The ninth lecture for SIS-301: contemporary mainstream US IR theory, realism/liberalism/constructivism. And their fundamental similarity as different hypotheses — reductionist hypotheses — about state behavior.
The diagrams we drew on the board in class this week — and, full disclosure, that’s not the first time I have used such diagrams — seemed to need a supplemental lecture of their own, as we gather our thoughts before diving into Hegel for the week after the break. Accordingly, here’s a supplemental lecture on the differences in modes of authority between Hobbes, Locke, Rousseau, and Kant. Plus some thoughts on universal Reason.
The fourth lecture for SIS-301 Spring 2012 — this one’s on Locke.
There’s good news and there’s other news. The good news is that I fixed the recording problems from last week, so this file actually plays with intelligible sound. The other news is that I had to completely change my recording set-up, so this file is a .mov rather than a .m4a. It should play in a larger number of players, but the video is a tad lower quality and the file size is much larger. And it’s not chaptered, the way the .m4a files were. That said, it actually works, so overall I think it’s a net gain.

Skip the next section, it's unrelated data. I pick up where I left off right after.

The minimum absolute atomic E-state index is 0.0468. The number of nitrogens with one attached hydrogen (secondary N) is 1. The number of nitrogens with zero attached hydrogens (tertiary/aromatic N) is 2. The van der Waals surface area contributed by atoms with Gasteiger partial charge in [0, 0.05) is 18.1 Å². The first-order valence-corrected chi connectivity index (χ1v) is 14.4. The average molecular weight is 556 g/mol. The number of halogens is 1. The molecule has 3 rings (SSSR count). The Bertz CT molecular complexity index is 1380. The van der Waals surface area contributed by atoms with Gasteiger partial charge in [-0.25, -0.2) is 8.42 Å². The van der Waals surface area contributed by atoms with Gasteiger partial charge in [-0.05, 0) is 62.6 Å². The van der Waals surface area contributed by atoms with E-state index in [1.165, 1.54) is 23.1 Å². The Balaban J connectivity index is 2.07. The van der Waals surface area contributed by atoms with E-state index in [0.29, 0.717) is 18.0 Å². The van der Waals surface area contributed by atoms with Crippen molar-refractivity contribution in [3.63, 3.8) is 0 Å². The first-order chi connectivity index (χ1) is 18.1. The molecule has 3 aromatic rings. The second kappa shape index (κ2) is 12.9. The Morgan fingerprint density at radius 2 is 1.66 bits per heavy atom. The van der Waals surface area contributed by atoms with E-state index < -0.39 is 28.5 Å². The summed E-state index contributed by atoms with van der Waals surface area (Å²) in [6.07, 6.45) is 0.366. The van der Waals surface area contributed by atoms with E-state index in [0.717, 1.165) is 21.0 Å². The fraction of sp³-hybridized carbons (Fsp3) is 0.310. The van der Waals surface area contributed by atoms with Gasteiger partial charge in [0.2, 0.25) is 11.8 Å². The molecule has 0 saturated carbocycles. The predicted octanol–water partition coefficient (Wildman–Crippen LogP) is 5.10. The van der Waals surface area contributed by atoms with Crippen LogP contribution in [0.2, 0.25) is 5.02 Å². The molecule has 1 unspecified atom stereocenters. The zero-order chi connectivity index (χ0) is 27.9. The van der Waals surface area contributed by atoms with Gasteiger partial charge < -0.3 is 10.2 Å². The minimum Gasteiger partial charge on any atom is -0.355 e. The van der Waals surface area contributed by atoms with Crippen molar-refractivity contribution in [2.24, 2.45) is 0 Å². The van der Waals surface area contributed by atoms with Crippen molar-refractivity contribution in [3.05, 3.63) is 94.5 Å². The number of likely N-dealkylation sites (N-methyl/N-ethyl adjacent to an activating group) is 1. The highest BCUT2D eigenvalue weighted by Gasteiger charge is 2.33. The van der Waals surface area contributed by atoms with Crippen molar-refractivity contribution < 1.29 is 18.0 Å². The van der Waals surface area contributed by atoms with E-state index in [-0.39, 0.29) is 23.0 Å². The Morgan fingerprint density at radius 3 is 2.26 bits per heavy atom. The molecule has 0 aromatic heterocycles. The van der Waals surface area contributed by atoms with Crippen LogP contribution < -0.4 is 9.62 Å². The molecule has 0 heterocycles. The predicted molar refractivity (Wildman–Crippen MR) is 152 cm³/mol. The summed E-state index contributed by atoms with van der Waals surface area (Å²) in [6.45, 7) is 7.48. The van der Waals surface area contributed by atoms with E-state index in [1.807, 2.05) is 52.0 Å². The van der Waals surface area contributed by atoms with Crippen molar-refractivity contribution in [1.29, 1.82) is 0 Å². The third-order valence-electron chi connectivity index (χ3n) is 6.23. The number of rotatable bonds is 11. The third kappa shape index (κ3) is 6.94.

The third lecture of the semester — Hobbes and the Enlightenment project.
UPDATE — there was some kind of a recording error on this version of the lecture, so it’s inaudible for about the first 25 minutes. Sigh. I don’t have the time to re-do it just at the moment so might I suggest that you listen to the older version here, and then maybe catch the last 10-15 minutes of this one which are properly audible.
Lecture 2, Machiavelli. As before, best results in iTunes and QuickTime Player 7.
Podcast lecture 1 for SIS-301, Spring 2012. Topic: Thucydides. Note that this enhanced AAC file (.m4a) has both slide images and a voice track; in my experience it plays best in QuickTime Player 7 or in iTunes. QuickTime Player 10 and other media players sometimes fail to show the slides.